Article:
World Polio Day
Jim Hudson
October 24th was World Polio Day.  It is a time to reflect on the scars the disease has left on countless children over the years but for us as Rotarians to be aware of our commitment to the total eradication of the disease and to promote the significance of the Global Polio Eradication Campaign to our community.
Quite a few of you will not be aware of Rotary’s involvement and commitment to take on this mammoth task.  It all started in 1985 when Rotary initiated and undertook the vaccination of young children in the Philippines. 
It was so successful that in 1988 a global project, in association with WHO, UNICEF and the US Centres for Disease Control and Prevention was initiated.  I can only marvel at the vision of those that said ‘if we can do it in one country, we can do it worldwide.”
That was when the world was getting 350,000 new cases of polio a year or nearly 1000 cases a day.  You might think that’s nothing compared to our current Covid-19 pandemic.  Well, it affects children almost exclusively and the effects are life-long. 
Then there is the cost factor – a polio-free world will save the global economy US$40-50 billion in health costs within the next 20 years.  And we have a vaccine.  Covid has badly interrupted immunization programs with a spike in case numbers, one more challenge among many which include waring factions and religious beliefs preventing or denying the administration of vaccines.
Polio is a highly infectious disease that most commonly affects children under 5.  It spreads person to person, typically through contaminated water and it attacks the spinal cord and nervous system which may lead to paralysis. 
There is no cure but we do have a vaccine which is safe and effective, which Rotary and its partners are using and have immunized over 2.5 billion children to date.
Why end polio?  WE must stop the transmission of the virus where it remains endemic, and we are now down to 2 countries, Afghanistan and Pakistan.  There are up to 60 countries still rated high-risk where large scale immunization campaigns still operate to provide much needed protection. 
There is no place on earth that is safe until the disease is eradicated everywhere, which is why low immunization rates are recipe for an outbreak.  A country needs to have had no new cases for 3 years before classified as polio-free.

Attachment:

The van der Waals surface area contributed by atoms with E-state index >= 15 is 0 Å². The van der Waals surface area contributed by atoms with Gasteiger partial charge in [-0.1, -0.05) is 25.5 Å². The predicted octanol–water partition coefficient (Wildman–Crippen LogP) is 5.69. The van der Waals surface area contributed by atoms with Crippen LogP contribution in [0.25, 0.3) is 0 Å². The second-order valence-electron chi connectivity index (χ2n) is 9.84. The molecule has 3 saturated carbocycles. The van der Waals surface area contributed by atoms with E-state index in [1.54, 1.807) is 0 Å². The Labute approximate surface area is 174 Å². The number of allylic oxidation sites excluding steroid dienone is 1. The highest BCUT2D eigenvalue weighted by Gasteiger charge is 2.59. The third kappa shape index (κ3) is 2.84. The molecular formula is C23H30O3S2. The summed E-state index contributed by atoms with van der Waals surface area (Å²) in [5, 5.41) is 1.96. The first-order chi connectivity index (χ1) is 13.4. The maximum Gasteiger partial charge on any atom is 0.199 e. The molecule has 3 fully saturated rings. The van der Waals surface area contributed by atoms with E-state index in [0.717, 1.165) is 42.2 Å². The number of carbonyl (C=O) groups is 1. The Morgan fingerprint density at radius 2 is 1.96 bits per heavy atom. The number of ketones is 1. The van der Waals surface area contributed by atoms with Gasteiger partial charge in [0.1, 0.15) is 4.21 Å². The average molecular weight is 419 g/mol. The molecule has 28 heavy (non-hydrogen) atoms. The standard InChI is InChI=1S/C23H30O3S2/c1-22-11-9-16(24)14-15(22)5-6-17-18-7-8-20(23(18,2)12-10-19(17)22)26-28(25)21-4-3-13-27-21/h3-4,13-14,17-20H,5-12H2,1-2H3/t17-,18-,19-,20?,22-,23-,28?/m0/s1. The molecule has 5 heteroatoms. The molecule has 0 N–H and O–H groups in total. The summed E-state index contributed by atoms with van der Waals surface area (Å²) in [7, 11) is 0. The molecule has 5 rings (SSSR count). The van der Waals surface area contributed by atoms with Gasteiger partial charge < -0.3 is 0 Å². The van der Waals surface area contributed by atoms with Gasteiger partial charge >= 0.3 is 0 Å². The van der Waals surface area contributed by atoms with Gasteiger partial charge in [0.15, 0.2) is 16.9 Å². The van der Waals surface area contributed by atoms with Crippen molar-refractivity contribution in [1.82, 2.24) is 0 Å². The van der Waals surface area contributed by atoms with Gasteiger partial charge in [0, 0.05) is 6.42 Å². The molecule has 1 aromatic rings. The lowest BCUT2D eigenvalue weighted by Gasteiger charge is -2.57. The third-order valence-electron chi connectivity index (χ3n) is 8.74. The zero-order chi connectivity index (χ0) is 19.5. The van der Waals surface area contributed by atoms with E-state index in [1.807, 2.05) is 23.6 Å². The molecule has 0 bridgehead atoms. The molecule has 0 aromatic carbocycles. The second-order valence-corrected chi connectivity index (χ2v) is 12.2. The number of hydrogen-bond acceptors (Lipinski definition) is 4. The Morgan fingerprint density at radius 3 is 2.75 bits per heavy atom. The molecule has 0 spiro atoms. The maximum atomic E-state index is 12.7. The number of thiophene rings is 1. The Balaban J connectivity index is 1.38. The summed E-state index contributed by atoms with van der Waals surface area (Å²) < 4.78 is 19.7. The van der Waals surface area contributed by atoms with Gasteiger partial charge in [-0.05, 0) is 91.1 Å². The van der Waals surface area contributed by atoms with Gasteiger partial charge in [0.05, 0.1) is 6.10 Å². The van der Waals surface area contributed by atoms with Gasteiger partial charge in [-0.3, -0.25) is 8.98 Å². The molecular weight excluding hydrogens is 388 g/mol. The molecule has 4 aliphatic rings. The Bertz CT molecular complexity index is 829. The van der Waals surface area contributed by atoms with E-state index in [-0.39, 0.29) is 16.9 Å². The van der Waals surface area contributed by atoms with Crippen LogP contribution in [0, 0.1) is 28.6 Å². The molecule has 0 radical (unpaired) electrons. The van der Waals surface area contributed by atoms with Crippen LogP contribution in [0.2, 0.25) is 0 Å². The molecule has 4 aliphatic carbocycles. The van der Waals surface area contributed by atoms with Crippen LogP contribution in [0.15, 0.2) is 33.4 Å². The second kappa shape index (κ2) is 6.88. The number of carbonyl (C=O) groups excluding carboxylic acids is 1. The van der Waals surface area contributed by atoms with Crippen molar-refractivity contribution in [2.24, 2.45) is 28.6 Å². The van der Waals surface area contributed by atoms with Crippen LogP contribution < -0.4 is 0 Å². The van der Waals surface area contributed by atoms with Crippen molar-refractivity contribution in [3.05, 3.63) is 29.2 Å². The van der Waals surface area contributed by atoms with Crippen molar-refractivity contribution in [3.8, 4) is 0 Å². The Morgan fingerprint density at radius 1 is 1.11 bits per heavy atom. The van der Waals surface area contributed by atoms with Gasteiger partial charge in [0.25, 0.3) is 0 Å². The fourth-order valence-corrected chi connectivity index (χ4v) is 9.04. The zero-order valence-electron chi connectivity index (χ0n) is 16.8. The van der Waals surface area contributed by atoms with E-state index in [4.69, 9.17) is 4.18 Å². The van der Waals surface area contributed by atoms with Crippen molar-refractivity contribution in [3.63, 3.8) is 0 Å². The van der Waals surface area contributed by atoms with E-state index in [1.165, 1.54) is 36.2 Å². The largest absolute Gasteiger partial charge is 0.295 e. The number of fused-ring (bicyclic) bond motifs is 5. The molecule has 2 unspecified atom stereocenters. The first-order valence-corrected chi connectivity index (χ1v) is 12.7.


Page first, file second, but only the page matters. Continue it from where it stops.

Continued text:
So how do we fund this campaign?  Rotary has already provided over US$2 billion towards the programme set up in 1988.  You may recall that funds for The Rotary Foundation are channelled into one of 3 funds, the Accumulated Fund, or if specified, into the Endowment or Polio funds. 
This year, thanks to Covid, fundraising is even more challenging.  End Polio Now goals have been set, requesting a club donation of US$1,500.  If half our club members became Centurion supporters and specify the Polio Fund then we will meet our target.  For Rotary needs to again raise a minimum of US$50 million this year to qualify for the Gates Foundation 2-for-1 subsidy.
I referred earlier about waring factions.  A story in the latest RDU is worth sharing.  In the 1990’s the Tamil insurgents in Sri Lanka were making the vaccinating programme for 1/3 of the country’s children virtually impossible. 
Rotary stepped in with  UNICEF to engineer a ceasefire, they had to negotiate with one of the world’s most feared and elusive rebel leaders of the day. 
Eventually, the Rotarian negotiator received a letter from the rebel leader, which read, “Dear Mr Ravindran (who was Chair of the Sri Lankan Polio Committee) if you can persuade your government to stop the war for 2 days, then we are willing to lay down our guns for 2 days too, for our war is not with children”.
Soon the NID (national immunization day) was on and vehicles bearing the Rotary emblem were heading for the vaccination booths set up in areas occupied by the insurgents.
This just goes to show that Rotary does have clout on the World stage.  It is essential that we don’t lose sight of the end goal of the programme we help initiate, because if we fall behind now we go back to square one.
Jim urged us to all become a Centurion and help rid the world of this terrible disease.